“I am looking for someone to share in an adventure that I am arranging, and it’s very difficult to find anyone.”
“I should think so — in these parts! We are plain quiet folk and have no use for adventures. Nasty disturbing uncomfortable things!”
– Gandalf to Bilbo. The Hobbit
I have often wondered where the “travel bug” comes from.
I think that most of us like the idea of adventures. Why else would so many adventure books and movies be so popular.
I grew up in a small town on the coast in North Wales, and have always had an adventurous spirit. Video games and books involving distant or imagined lands were always my category of choice. When I was in junior school, I even created my own 2D, paper-maze version of a game (heavily inspired by Sonic the Hedgehog), sadly my teacher didn’t share my creative ideas and tore it up, probably for the best at the time though (maybe).
Whether media one is exposed to at a young age, causes one to have an adventurous mind (conditioned), or if one is drawn to certain things as the result of an innate desire to explore, is hard to say (I’d imagine a bit of both); However, it is much more comfortable to have an adventure whilst sitting in front of the television, than actually getting out and having one. I don’t think there is anything inherently wrong with this, but I think that sometimes books, films, games, etc can act almost like a valve, scratching the adventurous itch, but never fully satisfying it.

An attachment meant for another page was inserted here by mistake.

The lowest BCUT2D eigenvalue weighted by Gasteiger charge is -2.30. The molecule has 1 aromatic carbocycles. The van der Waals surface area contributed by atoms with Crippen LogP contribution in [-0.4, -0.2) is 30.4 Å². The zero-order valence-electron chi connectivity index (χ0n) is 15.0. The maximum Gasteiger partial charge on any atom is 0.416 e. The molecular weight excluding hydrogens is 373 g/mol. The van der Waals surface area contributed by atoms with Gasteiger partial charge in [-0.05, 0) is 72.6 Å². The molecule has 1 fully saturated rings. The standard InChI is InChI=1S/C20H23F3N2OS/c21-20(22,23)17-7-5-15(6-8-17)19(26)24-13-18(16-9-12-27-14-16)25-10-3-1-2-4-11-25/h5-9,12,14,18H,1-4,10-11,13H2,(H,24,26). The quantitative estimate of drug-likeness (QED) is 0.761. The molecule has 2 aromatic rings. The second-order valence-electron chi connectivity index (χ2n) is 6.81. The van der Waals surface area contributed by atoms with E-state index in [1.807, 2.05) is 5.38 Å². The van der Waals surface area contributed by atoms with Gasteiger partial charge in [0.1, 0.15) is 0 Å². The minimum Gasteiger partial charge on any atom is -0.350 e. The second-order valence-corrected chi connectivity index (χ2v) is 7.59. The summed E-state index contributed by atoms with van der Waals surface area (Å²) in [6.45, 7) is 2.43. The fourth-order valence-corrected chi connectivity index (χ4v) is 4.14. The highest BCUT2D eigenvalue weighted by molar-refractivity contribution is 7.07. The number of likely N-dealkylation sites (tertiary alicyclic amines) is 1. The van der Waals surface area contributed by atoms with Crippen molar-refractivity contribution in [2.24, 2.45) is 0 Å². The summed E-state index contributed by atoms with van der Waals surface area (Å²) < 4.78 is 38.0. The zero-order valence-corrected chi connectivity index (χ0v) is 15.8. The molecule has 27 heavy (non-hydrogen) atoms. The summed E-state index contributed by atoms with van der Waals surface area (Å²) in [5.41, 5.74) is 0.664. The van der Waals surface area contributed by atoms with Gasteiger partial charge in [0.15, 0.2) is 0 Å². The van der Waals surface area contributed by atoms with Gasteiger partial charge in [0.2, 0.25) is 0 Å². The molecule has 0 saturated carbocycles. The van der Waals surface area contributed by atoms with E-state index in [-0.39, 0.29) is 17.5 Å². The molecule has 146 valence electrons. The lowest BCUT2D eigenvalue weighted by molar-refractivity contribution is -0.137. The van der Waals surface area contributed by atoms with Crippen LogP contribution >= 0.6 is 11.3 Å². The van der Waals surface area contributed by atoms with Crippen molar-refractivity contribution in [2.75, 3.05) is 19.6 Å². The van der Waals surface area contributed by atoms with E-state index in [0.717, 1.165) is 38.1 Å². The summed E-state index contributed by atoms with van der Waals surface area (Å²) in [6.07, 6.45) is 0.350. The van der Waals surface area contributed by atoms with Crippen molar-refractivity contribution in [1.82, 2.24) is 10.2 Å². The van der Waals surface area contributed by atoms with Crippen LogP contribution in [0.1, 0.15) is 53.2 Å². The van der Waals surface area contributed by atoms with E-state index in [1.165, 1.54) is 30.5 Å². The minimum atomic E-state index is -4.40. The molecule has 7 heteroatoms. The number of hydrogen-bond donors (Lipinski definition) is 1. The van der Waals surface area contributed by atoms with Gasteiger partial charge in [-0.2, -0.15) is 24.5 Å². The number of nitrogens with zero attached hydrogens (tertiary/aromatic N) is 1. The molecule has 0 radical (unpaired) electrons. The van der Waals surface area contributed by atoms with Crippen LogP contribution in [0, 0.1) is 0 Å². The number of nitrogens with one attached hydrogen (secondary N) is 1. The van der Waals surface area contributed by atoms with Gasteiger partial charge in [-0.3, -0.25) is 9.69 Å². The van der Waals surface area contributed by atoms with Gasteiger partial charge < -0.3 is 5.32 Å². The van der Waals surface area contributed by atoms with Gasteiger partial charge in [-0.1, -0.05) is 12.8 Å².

In late 2009, I heard (from my room mate at the time) that my university took part in a study-abroad exchange program. Incidentally, this had been one of the things I was considering whilst picking which uni to go to, but in the middle of all the work I was doing, it had slipped to the back of my mind to pursue it any further.
As the idea had come up again, I decided to at least look into it. Next, came a series of tedious trips back and forth between the University’s International office, whilst I discovered how possible it would be to do. It seemed do-able, but I would have to work hard to get good grades.
So I decided to set the ball rolling, I mean, I could always change my mind at the last minute.
After trying for ages to get through to the American Embassy (and a large phone bill – they kept disconnecting me because were too busy), I booked my interview to apply for a student VISA. Eventually, this was sorted, and after a long wait, fort-knox security (seriously, questions such as, “Are you planning a terrorist attack against America”) and another wait for my passport to be returned to me, the VISA was sorted.
It was official, I was off on an adventure to San Francisco (without the flowers in my hair).